found this article in Financial-Times.com, comment/opinion page,
(if not long over due) quite interesting and insightful.
Secrecy in science is a corrosive force
By Michael Schrage
Published: November 27 2009
"Open science minimises the likelihood and consequences of bad science."
With no disrespect to sausages and laws, Bismarck’s most famous aphorism clearly requires updating. “Scientific research” is bidding furiously to make the global shortlist of things one should not see being made.
Understandably so. Sciences at the cutting edge of statistics and public policy can make blood sports seem genteel. Scientists aggressively promoting pet hypotheses often relish the opportunity to marginalise and neutralise rival theories and exponents.
The malice, mischief and Machiavellian manoeuvrings revealed in the illegally hacked megabytes of emails from the University of East Anglia’s prestigious Climate Research Unit, for example, offers a useful paradigm of contemporary scientific conflict. Science may be objective; scientists emphatically are not. This episode illustrates what too many universities, professional societies, and research funders have irresponsibly allowed their scientists to become. Shame on them all.
The source of that shame is a toxic mix of institutional laziness and complacency. Too many scientists in academia, industry and government are allowed to get away with concealing or withholding vital information about their data, research methodologies and results. That is unacceptable and must change.
Only recently in America, for example, have academic pharmaceutical researchers been required to disclose certain financial conflicts of interest they might have. On issues of the greatest importance for public policy, science researchers less transparent than they should be. That behaviour undermines science, policy and public trust.
Dubbed “climate-gate” by global warming sceptics, the most outrageous East Anglia email excerpts appear to suggest respected scientists misleadingly manipulated data and suppressed legitimate argument in peer-reviewed journals.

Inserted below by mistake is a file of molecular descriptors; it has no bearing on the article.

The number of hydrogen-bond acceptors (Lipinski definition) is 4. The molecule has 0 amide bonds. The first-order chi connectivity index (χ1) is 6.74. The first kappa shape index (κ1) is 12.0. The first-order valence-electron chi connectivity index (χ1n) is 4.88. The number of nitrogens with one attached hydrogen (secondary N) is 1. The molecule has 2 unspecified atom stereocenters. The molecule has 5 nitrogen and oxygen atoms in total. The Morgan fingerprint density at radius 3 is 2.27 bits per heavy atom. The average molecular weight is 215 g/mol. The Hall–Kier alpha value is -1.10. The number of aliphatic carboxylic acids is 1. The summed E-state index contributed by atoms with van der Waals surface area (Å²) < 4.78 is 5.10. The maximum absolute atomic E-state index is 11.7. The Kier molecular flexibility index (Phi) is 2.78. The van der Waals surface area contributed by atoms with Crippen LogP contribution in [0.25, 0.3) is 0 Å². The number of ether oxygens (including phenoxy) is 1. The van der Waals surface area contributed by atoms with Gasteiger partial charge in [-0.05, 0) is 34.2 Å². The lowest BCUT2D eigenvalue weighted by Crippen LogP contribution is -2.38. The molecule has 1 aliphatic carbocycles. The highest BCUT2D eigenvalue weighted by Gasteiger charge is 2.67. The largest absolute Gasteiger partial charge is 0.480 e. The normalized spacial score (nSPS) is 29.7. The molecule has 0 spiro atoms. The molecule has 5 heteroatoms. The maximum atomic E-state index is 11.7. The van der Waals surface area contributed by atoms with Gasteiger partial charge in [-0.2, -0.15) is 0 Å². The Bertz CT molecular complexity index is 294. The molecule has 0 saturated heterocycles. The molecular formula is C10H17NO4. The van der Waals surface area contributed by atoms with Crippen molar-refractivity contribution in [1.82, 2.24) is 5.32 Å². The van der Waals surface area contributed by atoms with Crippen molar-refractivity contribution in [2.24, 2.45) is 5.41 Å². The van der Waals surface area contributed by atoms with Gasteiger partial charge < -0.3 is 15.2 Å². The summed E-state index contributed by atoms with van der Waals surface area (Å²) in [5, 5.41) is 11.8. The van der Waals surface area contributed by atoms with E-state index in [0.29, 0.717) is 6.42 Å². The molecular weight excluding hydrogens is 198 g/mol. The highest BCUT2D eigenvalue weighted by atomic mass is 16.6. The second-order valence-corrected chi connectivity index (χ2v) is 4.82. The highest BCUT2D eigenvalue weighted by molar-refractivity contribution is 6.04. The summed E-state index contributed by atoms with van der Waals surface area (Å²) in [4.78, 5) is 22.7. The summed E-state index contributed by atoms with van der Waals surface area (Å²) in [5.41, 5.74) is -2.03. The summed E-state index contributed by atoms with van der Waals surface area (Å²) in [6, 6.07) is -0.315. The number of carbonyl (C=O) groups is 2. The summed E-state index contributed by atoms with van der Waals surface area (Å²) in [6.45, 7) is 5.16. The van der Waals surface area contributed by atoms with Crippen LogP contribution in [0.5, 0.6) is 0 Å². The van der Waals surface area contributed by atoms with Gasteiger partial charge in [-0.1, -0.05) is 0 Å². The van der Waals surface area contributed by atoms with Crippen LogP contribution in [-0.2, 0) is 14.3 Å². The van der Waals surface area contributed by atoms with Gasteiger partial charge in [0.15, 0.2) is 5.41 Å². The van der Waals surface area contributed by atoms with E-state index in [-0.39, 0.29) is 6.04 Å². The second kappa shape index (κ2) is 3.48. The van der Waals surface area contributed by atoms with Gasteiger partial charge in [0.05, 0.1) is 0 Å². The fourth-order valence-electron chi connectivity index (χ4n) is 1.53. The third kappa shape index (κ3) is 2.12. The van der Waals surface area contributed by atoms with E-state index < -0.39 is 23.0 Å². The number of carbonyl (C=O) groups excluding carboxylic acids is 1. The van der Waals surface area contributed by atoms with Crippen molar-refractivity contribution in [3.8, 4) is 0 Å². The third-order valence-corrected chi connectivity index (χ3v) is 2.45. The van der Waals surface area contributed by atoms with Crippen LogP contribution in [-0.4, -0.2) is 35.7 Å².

These claims are forcefully denied, but the correspondents do little to enhance confidence in either the integrity or the professionalism of the university’s climatologists. What is more, there are no denials around the researchers’ repeated efforts to avoid meaningful compliance with several requests under the UK Freedom of Information Act to gain access to their working methods. Indeed, researchers were asked to delete and destroy emails. Secrecy, not privacy, is at the rotten heart of this bad behavior by ostensibly good scientists.
Why should research funding institutions and taxpayers fund scientists who deliberately delay, obfuscate and deny open access to their research? Why should scientific journals publish peer-reviewed research where the submitting scientists have not made every reasonable effort to make their work – from raw data to sophisticated computer simulations – as transparent and accessible as possible? Why should responsible policymakers in America, Europe, Asia and Latin America make decisions affecting people’s health, wealth and future based on opaque and inaccessible science?
They should not. The issue here is not about good or bad science, it is about insisting that scientists and their work be open and transparent enough so that research can be effectively reviewed by broader communities of interest. Open science minimises the likelihood and consequences of bad science.